Ten Hooks to Resuscitate the Press Release

Ten HooksThe press release is still alive, but it needs resuscitation. Here’s why: sometimes we forget how little time media have to read our press releases, which is the reason we know to produce only a one-page document, double-spaced. It’s easy to forget, though, especially when a client wants to see scores of facts packed in to a release. Then, it often evolves into a two to three pager, single spaced.

Here are 10 hooks, reminders, if you will, for besting other releases that hit an editor’s desk, and ensuring your news gets read:

  1. Plan the news hook before you ever start writing. You can help shape your hook by using trends that support your subject, and other topical news angles as tie-in’s.
  2. Set your margins at least an inch on both sides of the page and double-space.
  3. Put a date at the top under your contact material, NOT in the dateline. This may seem counter intuitative, but protocol-wise, it’s only the purview of the news media to feature the date in the dateline. One Associated Press Stylebook of the best resources for checking such rules is the .
  4. You only have 10 seconds to get the attention of a busy editor or blogger, so title the release as a veteran traditional media writer would; use a headline that grabs attention. Use caps and lowercase, not all caps, because most of us are distributing releases by email.
  5. Open your release with a sentence that makes the reader want to continue. If you’ve drafted your story and it’s ho-hum, look farther down the first paragraph; you may have buried the perfect lead.
  6. Humor, poignancy, pathos (not melodrama), expressions of generosity, and tie-ins to current events can be components of a first paragraph that takes the reader to where you want him or her to go.
  7. This may seem a no-brainer, but publicity writers sometimes forget to put the most important information in the first paragraph and supporting facts, thereafter.
  8. Media love an articulate writer. Instead of flamboyant words, adjectives and superlatives, try using evocative, descriptive language. After all, you’re “painting” a picture for the reader; it’s a form of “show” don’t “tell.”
  9. Don’t feature a protracted “boiler plate” at the end of your release. People who represent hotels, destination, and resorts, often add these and they simply take up precious news space. A few lines will do.
  10. Write an interesting release with the who, what, when, where and why on one page by using spare prose with hard-hitting action nouns and well-chosen words. Use “active voice” only and no passive sentences.

Redondo Beach, Not Just a Pretty Place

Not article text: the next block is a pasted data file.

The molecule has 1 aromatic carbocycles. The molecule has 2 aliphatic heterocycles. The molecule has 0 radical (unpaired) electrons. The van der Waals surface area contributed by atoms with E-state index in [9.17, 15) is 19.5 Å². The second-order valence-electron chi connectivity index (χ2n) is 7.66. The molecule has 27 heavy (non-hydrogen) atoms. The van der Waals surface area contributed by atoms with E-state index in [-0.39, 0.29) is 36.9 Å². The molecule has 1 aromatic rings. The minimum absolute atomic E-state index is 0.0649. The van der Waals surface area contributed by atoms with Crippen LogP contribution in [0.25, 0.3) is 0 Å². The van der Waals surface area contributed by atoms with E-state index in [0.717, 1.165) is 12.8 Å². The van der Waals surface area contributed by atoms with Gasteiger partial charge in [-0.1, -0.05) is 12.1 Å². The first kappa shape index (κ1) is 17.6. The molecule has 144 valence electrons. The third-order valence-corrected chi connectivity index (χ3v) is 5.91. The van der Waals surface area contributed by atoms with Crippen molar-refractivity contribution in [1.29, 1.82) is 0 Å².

Redondo Beach has just debuted two snappy new videos that capture the energy, excitement, and fabulous events and recreation in Redondo Beach, California. Have a look at this Lobster Festival video. It’s got verve! The Annual Lobster Festival held each September is a smorgasbord of delectable food, some decadent, and all delicious, from succulent lobster, to grilled sausage and lobster Mac ’n Cheese. Everybody gets into the act, with great stage entertainment, booths selling jewelry, hats, and other must-haves, and dishes heaped with corn, rolls, drawn butter, and lobster. Visitors can buy healthy servings of local restaurants’ signature dishes from the food booths before calling it a day.

Next, and just as much fun, is the video about Redondo Beach that offers every reason to visit and spend two or 10 days. It demonstrates that visitors never run out of fun things to do — water sports, recreation, and great dining and shopping. It’s a place where things are happening. Draft beer is an emerging art in Redondo Beach, and Friday’s Farmers Market features a host of fresh fruits, vegetables and prepared foods distinctive to California. The beach and pier supply a never-ending source of activity – from almost any restaurant, the ocean view is sweeping. The Voyager Nature Cruises offer a look at the stunning marine life all around us, and the 27 mile–long scenic strand along the ocean is perfect for beach cruisers, skating, or walking.

Celebrate Halloween With Scary Fun and Pumpkin-Doings at Ventura Harbor Village

greatpumpkinThe Great Pumpkin Family Outing

Through October 2013
Visitors can pick a pumpkin from the McGrath pumpkin patches on Olivas Park Drive, just down the road from Ventura Harbor Village that could be the start of a tradition for family fun that takes in classic arcade games, merry-go-round, waffle cone ice cream, seaside treats including pumpkin lattes and hot cider, and Harbor-side eats! Capture and share a pumpkin photo taken in the Harbor Village or Harbor beaches, and post to Facebook/Ventura Harbor –  – to be entered to win a Whale Watching Family 4-pack of tickets with Islands Packers.

HOWL-O-WEEN – Ventura Harbor Village Costume Pet Contestpetcontest

Saturday, October 26, 2013, NOON
Costumed pets gather at pet-friendly Ventura Harbor Village for a fun and fluffy HOWL-O-WEEN Pet Costume Contest. Prizes for Spookiest, Sea-Worthy, Creative/Original, Best in Show, and more! Every pet gets a “treat”, owners can enjoy pet-friendly dining patios, boat rentals, and waterfront hotel stays.


howlingThrill the World Halloween Zombie Dance – Ventura Harbor Village Main Lawn

Saturday, October 26, 2013, 2 pm
Zombies roam Ventura Harbor Village as they prepare to perform the classic Michael Jackson “Thriller” simultaneously around the globe for the world record! Visitors can sign up to participate as a dancer or come to the Harbor and watch zombies by the sea! Proceeds from participants and or dance instruction benefit select charity.